Lloyds Banking Group’s open mortgage book grew by £16bn last year, marking the strongest growth the UK bank has seen “in over a decade”.
Up 6 per cent over the year, the bank grew the value of mortgages on its balance sheet from £277.3bn to £293.3bn, according to its full-year financial results published today (February 24).
The bank therefore exceeded its £10bn lending target for first-time buyers, helping around 80,000 of these customers to get a mortgage over the year.
Lloyds also continued to clean up its closed mortgage book, reducing the book’s value by 14 per cent from £16.5bn to £14.2bn.
Shares were down around 8 per cent today, but over the past year they have climbed 20 per cent.
The bank’s pre-tax profit for the year was £6.9bn, 4 per cent below forecasts as £600mn in charges relating to historical fraud at Lloyds-owned HBOS weighed it down.
Charlie Nunn, Lloyds’ group chief executive, said the bank benefitted from continued balance sheet growth during 2021.
“Loans and advances to customers were up £8.4bn versus [the] prior year at £448.6bn, driven by strong net growth in the open mortgage book of £16bn, the strongest in over a decade,” said Nunn.
The bank praised year-round performance of the UK housing market, which saw house price growth reach 2006 levels.
Following the government’s net zero strategy published in October, which suggested banks’ green mortgage status could meet further scrutiny, Lloyds also said it intends to develop “a home ecosystem”.
This will include “integrated mortgages”, green retrofit solutions and insurance products supporting the bank’s self-set target of £10bn in green mortgage lending by 2024.
In July, the bank made its private rental debut with Citra Living. Today, Lloyds said it would focus on “scaling” this new private rental housing business over the next year.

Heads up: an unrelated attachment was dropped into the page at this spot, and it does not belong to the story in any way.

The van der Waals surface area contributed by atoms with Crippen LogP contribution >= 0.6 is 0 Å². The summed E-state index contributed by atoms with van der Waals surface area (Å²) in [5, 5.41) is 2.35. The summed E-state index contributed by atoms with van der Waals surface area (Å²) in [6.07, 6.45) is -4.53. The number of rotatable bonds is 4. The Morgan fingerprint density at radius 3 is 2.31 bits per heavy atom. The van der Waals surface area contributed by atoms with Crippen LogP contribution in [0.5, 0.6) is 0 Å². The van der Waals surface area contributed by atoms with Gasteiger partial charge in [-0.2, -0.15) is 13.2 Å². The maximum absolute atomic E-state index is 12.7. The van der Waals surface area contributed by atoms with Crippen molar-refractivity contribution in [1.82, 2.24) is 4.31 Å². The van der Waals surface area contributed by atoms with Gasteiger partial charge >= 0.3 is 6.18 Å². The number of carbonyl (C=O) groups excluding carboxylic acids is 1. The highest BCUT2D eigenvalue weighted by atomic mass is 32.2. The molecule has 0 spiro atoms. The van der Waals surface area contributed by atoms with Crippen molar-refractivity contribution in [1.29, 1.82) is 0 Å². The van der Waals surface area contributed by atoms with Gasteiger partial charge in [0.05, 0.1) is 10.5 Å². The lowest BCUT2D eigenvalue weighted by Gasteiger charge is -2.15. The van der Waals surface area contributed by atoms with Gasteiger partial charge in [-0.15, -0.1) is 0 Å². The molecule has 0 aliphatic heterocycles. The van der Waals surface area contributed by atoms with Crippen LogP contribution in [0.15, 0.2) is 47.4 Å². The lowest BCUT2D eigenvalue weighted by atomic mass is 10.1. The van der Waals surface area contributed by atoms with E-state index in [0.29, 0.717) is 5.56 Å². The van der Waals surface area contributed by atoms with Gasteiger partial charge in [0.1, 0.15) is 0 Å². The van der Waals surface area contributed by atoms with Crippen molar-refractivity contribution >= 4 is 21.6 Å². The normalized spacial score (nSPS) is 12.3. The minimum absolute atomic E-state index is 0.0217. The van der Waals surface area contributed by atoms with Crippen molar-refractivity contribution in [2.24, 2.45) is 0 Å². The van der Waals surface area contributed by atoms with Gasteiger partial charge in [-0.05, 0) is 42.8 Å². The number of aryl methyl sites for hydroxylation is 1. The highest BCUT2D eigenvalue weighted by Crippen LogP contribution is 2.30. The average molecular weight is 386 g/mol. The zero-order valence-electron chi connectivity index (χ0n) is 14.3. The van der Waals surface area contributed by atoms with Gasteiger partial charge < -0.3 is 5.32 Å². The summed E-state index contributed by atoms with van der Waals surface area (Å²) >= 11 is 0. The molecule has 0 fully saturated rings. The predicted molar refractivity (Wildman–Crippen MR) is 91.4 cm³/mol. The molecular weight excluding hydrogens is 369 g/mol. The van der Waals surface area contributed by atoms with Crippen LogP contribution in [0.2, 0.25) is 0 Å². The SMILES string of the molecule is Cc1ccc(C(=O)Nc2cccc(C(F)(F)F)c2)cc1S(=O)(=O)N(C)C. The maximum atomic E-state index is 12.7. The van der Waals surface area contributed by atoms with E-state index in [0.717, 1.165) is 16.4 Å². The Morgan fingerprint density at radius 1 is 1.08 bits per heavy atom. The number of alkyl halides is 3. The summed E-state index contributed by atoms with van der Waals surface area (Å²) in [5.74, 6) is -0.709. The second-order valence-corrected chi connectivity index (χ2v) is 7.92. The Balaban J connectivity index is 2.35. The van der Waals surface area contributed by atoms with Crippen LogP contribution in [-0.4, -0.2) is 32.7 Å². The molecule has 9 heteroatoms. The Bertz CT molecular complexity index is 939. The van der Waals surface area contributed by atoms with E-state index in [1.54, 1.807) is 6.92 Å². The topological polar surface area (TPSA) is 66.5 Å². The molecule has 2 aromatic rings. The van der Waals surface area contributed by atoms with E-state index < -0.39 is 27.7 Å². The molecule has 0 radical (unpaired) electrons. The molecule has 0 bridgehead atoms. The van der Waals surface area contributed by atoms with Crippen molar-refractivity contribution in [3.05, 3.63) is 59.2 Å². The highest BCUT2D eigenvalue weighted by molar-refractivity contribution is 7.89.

A focus on intermediaries
While the bank suggested it had “a leading proposition and market share” when it comes to mortgages, it admitted there were opportunities to leverage its scale to grow in “under-represented intermediary products” - including protection, individual pensions and investments.
It has therefore pledged to spend £4bn over five years on sectors such as wealth management and technology, as well as on private rentals.
“By making it easier for intermediaries to do business with us, the group can deliver high quality products and services to all customer segments via reliable, low-friction, intermediated customer journeys,” it said.
The bank intends to emulate the performance of its workplace pensions business provided through Scottish Widows. Since 2017, Lloyds said it has grown the pension provider’s market share from 10 to 19 per cent.
“In insurance, we will strengthen our intermediary offering to capture market share as we aim to become a top three protection provider by 2025,” it said.
Nunn added that Lloyds was set on deepening relationships with its existing customers - across both its retail and business arms. He said the bank would meet more of their financial needs by making its products “more relevant” to them and its channels “simpler and more personalised to use”.